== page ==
As I play through the thrilling and utterly gorgeous Bioshock Infinite, I often find myself thinking that whilst the flying city of Columbia is an artistic and visual masterpiece, it is a very, very different place than the one portrayed in the Bioshock of yesteryear.
At the bottom of the cold Atlantic ocean lies the derelict ruin of one man’s dream to create a Utopia. Broken glass and buckled metal. Neon lights flickering along dusty corridors. Rust and blood. A world design that has so far surpassed any other I have ever seen.
Would you kindly carry on reading this tribute to the sights and sounds of Rapture?
Your first arrival in Rapture is one stuff of video game legend. The plane crash, the abandoned lighthouse and the bathysphere descent will be forever engrained in my memory, at least. As the screen withdraws and you crest that last rocky outcrop, you are treated to an all encompassing view of Rapture, the city beneath the waves. At that point, everything seems fine. Not FINE fine, but the buildings are intact and lights are on, so the city seems to be functioning normally.
Of course, it is most definitely not normal.
The year of Rapture’s founding was 1946, and as such art-Deco is the name of the game. The restaurants evoke themes of cabaret; all pillars, neon signs and stylised artwork. The homes of the wealthy look as if they were pulled straight from the Ritz, and those of the poor from Prohibition-era moonshine distilleries. Marble statues and fountains adorn large plazas, wrapped in sheets of red and gold. It’s all decadence and sometimes it’s easy to forget you’re actually underwater and not in some giant theatre in downtown New York. Then you round a corner and come face to face a shoal of fish outside a leaking porthole.
All of this overlaid with the dust, debris and decay that the 10 years of genetic civil war has brought about.Streets are littered with flaking plaster, broken tiles and corpses. Dust hangs in the air, causing rays of light to streak the open atrium and hallways. A once-pristine hospital lies flooded and bloodstained, the grizzly trophies of the resident doctor nailed to the wall with rusted surgical equipment. From the first moment you notice the huge lines of abandoned luggage at Rapture’s entry-exit bathysphere station, you know something horrid has happened here. Not an instant thing, but a long, drawn-out and painful descent into madness.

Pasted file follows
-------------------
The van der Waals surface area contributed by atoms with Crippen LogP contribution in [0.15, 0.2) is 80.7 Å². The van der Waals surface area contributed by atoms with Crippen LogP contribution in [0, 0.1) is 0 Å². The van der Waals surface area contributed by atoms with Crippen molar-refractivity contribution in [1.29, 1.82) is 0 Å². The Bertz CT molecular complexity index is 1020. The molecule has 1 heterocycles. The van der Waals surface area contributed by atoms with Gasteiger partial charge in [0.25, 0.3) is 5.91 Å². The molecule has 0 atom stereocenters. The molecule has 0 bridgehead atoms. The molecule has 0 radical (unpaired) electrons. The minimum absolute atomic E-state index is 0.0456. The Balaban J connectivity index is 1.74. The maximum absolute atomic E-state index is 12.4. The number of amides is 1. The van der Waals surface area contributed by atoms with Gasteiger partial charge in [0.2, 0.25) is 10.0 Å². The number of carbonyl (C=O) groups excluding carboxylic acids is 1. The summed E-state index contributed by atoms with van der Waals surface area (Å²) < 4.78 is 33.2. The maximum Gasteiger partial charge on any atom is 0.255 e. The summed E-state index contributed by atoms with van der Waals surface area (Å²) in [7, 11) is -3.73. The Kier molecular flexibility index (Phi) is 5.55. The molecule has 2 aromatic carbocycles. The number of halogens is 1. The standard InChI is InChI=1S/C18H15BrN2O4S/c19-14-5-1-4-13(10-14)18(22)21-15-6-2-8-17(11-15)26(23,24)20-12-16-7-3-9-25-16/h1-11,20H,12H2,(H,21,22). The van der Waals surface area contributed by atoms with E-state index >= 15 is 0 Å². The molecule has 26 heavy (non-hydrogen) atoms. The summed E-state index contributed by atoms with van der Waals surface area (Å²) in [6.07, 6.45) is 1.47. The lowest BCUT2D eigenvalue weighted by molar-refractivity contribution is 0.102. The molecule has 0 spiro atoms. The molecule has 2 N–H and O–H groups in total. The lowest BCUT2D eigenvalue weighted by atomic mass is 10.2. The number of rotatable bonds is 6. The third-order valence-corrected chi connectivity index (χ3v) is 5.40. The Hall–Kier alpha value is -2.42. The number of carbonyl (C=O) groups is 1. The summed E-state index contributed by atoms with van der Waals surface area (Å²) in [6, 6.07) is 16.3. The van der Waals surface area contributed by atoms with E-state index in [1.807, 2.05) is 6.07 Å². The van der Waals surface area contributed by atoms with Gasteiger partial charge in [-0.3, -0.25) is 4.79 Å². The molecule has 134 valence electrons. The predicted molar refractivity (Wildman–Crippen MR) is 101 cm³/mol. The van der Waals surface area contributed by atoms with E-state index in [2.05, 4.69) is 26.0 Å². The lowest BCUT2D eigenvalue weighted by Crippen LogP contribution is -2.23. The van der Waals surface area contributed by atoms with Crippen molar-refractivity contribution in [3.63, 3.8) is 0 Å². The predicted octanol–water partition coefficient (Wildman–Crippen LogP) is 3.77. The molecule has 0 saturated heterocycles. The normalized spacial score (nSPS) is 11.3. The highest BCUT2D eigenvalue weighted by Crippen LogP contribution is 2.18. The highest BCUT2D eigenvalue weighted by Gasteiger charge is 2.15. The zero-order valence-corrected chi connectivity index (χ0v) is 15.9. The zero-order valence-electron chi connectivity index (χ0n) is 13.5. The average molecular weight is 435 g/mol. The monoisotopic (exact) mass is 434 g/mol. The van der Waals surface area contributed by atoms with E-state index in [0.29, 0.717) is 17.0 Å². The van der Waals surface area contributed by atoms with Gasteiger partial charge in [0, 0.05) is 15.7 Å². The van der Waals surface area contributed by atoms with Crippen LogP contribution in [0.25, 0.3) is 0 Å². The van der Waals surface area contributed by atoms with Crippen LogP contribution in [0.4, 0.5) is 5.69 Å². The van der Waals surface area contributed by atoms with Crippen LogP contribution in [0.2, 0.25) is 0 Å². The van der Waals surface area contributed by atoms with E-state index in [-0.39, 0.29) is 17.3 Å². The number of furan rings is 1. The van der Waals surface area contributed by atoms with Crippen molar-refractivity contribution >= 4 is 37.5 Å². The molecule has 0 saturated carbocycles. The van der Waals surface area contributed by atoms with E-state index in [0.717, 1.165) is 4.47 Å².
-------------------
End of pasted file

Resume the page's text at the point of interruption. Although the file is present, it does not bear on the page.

Character design is as well implemented as the rest of the art direction. This is a world where the elite hold all the power, all suits and Godfather style class, and the poor scrabble in the streets for food and ADAM, splicing their bodies in order to protect themselves from their equally deranged neighbours. A city where criminals and political prisoners are grafted into diving suits, and charged with protecting young girls stolen from their families, who themselves have to walk the streets to violate the corpses of the dead. It’s not a pretty place, and the character models represent the daily struggles each must endure.
The sound work on Bioshock is also fabulous, with era-friendly blues and jazz playing in public spaces jarring completely with the discordant screeching of the city’s residents and the whale-like calls of the Big Daddies.
Here’s something for you to do: just stand in one of Rapture’s many deserted corridors. Don’t move, just stand still and listen. You’ll hear the floorboards creak, and metal straining against the crushing pressure of the ocean. The rustling of something crawling through the wall-space. It makes what is visually a tight enclosure already something truly claustrophobic. The walls feel paper thin with millions of tonnes of seawater just waiting to come crashing down around you.
As a fictional city, Rapture is realistic and believable (if you ignore the mutated freaks with bees crawling out of their arms, and such.) There are residences, commercial outlets, industrial zones. Everything you would expect from a normal city. As a game world, it is a perfectly grim and terrifying setting for the story that unfolds within, both the one the player experiences first-hand, and the one that is told through audio diaries and mutilated bodies. I have memories of its darker corners that still cause the hairs on my neck to rise, and Rapture’s dentist office scares me more than any three other things you care to mention.
I’m happy to have explored Rapture myself. It has helped make me realise what kind of novel ideas games can present, beyond the grey-brown corridor runners that seem to have been the staple diet of gamers for the last five years. It is a truly remarkable city to explore.
Just never ask me to go there.